Did you have hot chocolate during the cold weather this past week? If so, you can thank the ancient Maya. Their work domesticating cacao has led to the chocolate we know today.
On Tuesday, Feb. 4 Rosemary Joyce will be in Houston to talk about the Maya innovation of plant domestication that brought about chocolate.
A renowned Mayanist from Berkeley, Dr. Joyce has spent her career working in Honduras. New research shows that chocolate was probably domesticated much earlier than thought. In addition, scholars thought that chocolate was a drink reserved only for the elite. Now, because of analysis of chocolate residue on some pots from the American Southwest, perhaps chocolate was much more widely enjoyed – good news for everyone!
The role of cacao in trade and payment in the market was quite significant. Cacao beans were reliable payment for most anything sold in markets. Cacao served as a form of currency widely accepted around the Mesoamerican kingdoms. In a sixteenth century colonial account, a man named Jose de Acosta writes, “with five cacao beans one thing can be bought, and with thirty another, and with a hundred another, without haggling.” Cacao was so valued that archeological digs have discovered collections of counterfeit beans. This was the early equivalent of a modern day criminal printing fake money.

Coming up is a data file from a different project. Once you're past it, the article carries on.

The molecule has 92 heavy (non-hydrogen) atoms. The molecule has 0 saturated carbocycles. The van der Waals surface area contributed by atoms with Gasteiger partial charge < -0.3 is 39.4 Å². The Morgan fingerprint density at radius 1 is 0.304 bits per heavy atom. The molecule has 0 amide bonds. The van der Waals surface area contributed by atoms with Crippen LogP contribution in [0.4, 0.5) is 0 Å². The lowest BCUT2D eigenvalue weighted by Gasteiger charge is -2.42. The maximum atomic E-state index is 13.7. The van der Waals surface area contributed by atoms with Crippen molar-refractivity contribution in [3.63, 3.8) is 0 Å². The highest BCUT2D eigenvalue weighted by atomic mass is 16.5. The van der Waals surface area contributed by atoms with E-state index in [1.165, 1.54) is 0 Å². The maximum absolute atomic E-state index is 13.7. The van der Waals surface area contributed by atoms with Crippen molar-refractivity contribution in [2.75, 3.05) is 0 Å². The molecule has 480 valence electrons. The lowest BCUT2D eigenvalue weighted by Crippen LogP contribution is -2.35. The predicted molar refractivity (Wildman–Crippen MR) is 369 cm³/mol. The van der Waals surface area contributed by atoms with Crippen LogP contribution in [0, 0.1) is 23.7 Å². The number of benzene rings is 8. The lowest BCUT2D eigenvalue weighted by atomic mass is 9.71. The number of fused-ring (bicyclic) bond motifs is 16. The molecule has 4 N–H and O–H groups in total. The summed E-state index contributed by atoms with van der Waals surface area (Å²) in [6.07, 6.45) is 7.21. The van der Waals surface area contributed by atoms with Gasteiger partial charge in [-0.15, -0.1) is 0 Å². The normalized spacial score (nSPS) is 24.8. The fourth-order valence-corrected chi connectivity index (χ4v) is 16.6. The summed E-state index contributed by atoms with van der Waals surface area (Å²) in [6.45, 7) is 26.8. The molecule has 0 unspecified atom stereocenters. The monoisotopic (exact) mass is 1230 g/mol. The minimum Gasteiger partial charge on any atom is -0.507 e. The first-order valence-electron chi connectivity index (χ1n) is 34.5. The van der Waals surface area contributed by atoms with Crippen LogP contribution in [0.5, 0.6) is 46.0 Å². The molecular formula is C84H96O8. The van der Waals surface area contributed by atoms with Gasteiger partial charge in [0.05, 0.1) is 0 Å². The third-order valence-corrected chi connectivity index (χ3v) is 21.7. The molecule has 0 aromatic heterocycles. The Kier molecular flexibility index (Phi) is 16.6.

Maya art often depicted images of the exchange of cacao as gifts between gods. The attached image depicts such an exchange between the Maya rain god Chac and the moon goddess IxChel (Madrid Codex)
Chocolate beverages captured the attention of Spanish invaders right away. Spaniards would take chocolate back to Europe with them, and from there it would eventually circle the globe and become the elixir of delight that is still coveted today.